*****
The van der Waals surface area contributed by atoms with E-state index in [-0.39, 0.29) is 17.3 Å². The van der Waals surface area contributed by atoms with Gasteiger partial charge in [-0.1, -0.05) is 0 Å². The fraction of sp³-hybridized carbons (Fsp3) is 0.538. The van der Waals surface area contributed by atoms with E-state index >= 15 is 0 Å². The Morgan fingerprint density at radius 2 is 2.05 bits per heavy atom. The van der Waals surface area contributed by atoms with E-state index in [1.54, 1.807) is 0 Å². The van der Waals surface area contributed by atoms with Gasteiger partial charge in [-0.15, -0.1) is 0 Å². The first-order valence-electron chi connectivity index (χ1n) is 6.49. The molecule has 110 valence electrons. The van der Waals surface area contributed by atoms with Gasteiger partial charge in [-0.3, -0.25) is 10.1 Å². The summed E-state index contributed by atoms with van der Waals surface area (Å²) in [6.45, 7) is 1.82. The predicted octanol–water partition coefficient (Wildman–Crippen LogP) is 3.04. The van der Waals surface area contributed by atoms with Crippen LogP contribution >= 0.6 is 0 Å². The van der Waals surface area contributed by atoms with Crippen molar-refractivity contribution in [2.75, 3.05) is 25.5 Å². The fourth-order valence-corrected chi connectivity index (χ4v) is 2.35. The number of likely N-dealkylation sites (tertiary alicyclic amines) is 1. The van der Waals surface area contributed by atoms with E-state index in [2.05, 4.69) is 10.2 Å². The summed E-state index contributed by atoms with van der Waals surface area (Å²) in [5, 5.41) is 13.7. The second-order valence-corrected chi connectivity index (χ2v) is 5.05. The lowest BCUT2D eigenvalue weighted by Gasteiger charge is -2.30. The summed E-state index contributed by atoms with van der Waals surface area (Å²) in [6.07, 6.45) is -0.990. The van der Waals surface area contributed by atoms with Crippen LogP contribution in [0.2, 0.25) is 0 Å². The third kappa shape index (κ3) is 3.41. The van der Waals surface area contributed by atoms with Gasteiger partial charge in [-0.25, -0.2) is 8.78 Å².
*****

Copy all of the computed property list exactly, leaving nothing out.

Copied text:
The van der Waals surface area contributed by atoms with E-state index in [-0.39, 0.29) is 17.3 Å². The van der Waals surface area contributed by atoms with Gasteiger partial charge in [-0.1, -0.05) is 0 Å². The fraction of sp³-hybridized carbons (Fsp3) is 0.538. The van der Waals surface area contributed by atoms with E-state index >= 15 is 0 Å². The Morgan fingerprint density at radius 2 is 2.05 bits per heavy atom. The van der Waals surface area contributed by atoms with E-state index in [1.54, 1.807) is 0 Å². The van der Waals surface area contributed by atoms with Gasteiger partial charge in [-0.15, -0.1) is 0 Å². The first-order valence-electron chi connectivity index (χ1n) is 6.49. The molecule has 110 valence electrons. The van der Waals surface area contributed by atoms with Gasteiger partial charge in [-0.3, -0.25) is 10.1 Å². The summed E-state index contributed by atoms with van der Waals surface area (Å²) in [6.45, 7) is 1.82. The predicted octanol–water partition coefficient (Wildman–Crippen LogP) is 3.04. The van der Waals surface area contributed by atoms with Crippen LogP contribution >= 0.6 is 0 Å². The van der Waals surface area contributed by atoms with Crippen molar-refractivity contribution in [2.75, 3.05) is 25.5 Å². The fourth-order valence-corrected chi connectivity index (χ4v) is 2.35. The number of likely N-dealkylation sites (tertiary alicyclic amines) is 1. The van der Waals surface area contributed by atoms with E-state index in [2.05, 4.69) is 10.2 Å². The summed E-state index contributed by atoms with van der Waals surface area (Å²) in [5, 5.41) is 13.7. The second-order valence-corrected chi connectivity index (χ2v) is 5.05. The lowest BCUT2D eigenvalue weighted by Gasteiger charge is -2.30. The summed E-state index contributed by atoms with van der Waals surface area (Å²) in [6.07, 6.45) is -0.990. The van der Waals surface area contributed by atoms with Crippen LogP contribution in [0.2, 0.25) is 0 Å². The third kappa shape index (κ3) is 3.41. The van der Waals surface area contributed by atoms with Gasteiger partial charge in [-0.25, -0.2) is 8.78 Å².